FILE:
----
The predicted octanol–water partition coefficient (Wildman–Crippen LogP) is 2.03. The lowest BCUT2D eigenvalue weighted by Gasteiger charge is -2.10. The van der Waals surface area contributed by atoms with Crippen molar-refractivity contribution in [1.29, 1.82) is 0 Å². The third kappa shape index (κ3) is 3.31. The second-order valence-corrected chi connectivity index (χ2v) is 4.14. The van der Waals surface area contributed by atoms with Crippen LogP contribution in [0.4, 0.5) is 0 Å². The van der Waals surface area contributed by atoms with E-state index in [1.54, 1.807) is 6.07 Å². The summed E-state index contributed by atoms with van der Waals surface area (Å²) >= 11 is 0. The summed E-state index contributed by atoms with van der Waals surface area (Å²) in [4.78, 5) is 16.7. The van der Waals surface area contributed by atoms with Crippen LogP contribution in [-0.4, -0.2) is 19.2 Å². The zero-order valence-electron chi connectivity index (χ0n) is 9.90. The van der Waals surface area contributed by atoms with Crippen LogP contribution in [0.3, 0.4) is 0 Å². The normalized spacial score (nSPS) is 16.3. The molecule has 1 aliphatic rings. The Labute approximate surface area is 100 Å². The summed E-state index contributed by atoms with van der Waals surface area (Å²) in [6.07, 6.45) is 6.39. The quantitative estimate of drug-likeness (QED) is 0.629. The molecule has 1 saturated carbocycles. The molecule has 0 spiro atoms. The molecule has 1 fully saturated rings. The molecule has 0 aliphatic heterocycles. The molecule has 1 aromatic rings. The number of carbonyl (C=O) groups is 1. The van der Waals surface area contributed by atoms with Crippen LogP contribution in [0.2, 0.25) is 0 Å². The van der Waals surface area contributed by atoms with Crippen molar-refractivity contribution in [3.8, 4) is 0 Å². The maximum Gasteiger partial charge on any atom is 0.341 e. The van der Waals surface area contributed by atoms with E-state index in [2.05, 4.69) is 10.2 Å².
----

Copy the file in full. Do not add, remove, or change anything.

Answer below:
The predicted octanol–water partition coefficient (Wildman–Crippen LogP) is 2.03. The lowest BCUT2D eigenvalue weighted by Gasteiger charge is -2.10. The van der Waals surface area contributed by atoms with Crippen molar-refractivity contribution in [1.29, 1.82) is 0 Å². The third kappa shape index (κ3) is 3.31. The second-order valence-corrected chi connectivity index (χ2v) is 4.14. The van der Waals surface area contributed by atoms with Crippen LogP contribution in [0.4, 0.5) is 0 Å². The van der Waals surface area contributed by atoms with E-state index in [1.54, 1.807) is 6.07 Å². The summed E-state index contributed by atoms with van der Waals surface area (Å²) >= 11 is 0. The summed E-state index contributed by atoms with van der Waals surface area (Å²) in [4.78, 5) is 16.7. The van der Waals surface area contributed by atoms with Crippen LogP contribution in [-0.4, -0.2) is 19.2 Å². The zero-order valence-electron chi connectivity index (χ0n) is 9.90. The van der Waals surface area contributed by atoms with Crippen LogP contribution in [0.3, 0.4) is 0 Å². The normalized spacial score (nSPS) is 16.3. The molecule has 1 aliphatic rings. The Labute approximate surface area is 100 Å². The summed E-state index contributed by atoms with van der Waals surface area (Å²) in [6.07, 6.45) is 6.39. The quantitative estimate of drug-likeness (QED) is 0.629. The molecule has 1 saturated carbocycles. The molecule has 0 spiro atoms. The molecule has 1 fully saturated rings. The molecule has 0 aliphatic heterocycles. The molecule has 1 aromatic rings. The number of carbonyl (C=O) groups is 1. The van der Waals surface area contributed by atoms with Crippen LogP contribution in [0.2, 0.25) is 0 Å². The van der Waals surface area contributed by atoms with Crippen molar-refractivity contribution in [3.8, 4) is 0 Å². The maximum Gasteiger partial charge on any atom is 0.341 e. The van der Waals surface area contributed by atoms with E-state index in [2.05, 4.69) is 10.2 Å².